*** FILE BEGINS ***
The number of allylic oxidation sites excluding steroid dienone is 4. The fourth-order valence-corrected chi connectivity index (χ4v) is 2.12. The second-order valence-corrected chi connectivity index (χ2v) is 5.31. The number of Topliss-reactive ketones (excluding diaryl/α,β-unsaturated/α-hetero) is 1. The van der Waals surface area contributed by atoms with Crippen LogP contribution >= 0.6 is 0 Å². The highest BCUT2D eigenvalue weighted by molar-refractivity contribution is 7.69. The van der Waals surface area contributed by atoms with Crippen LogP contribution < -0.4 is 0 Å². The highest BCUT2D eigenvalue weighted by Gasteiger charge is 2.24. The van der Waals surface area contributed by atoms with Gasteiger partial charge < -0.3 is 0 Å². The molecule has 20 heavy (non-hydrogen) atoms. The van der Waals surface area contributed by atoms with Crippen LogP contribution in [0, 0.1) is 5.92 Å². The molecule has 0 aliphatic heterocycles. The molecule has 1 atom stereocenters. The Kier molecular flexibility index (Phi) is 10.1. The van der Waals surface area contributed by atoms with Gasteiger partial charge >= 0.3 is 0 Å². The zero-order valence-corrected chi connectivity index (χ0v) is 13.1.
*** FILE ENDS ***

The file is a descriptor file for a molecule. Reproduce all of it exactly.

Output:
The number of allylic oxidation sites excluding steroid dienone is 4. The fourth-order valence-corrected chi connectivity index (χ4v) is 2.12. The second-order valence-corrected chi connectivity index (χ2v) is 5.31. The number of Topliss-reactive ketones (excluding diaryl/α,β-unsaturated/α-hetero) is 1. The van der Waals surface area contributed by atoms with Crippen LogP contribution >= 0.6 is 0 Å². The highest BCUT2D eigenvalue weighted by molar-refractivity contribution is 7.69. The van der Waals surface area contributed by atoms with Crippen LogP contribution < -0.4 is 0 Å². The highest BCUT2D eigenvalue weighted by Gasteiger charge is 2.24. The van der Waals surface area contributed by atoms with Gasteiger partial charge < -0.3 is 0 Å². The molecule has 20 heavy (non-hydrogen) atoms. The van der Waals surface area contributed by atoms with Crippen LogP contribution in [0, 0.1) is 5.92 Å². The molecule has 0 aliphatic heterocycles. The molecule has 1 atom stereocenters. The Kier molecular flexibility index (Phi) is 10.1. The van der Waals surface area contributed by atoms with Gasteiger partial charge >= 0.3 is 0 Å². The zero-order valence-corrected chi connectivity index (χ0v) is 13.1.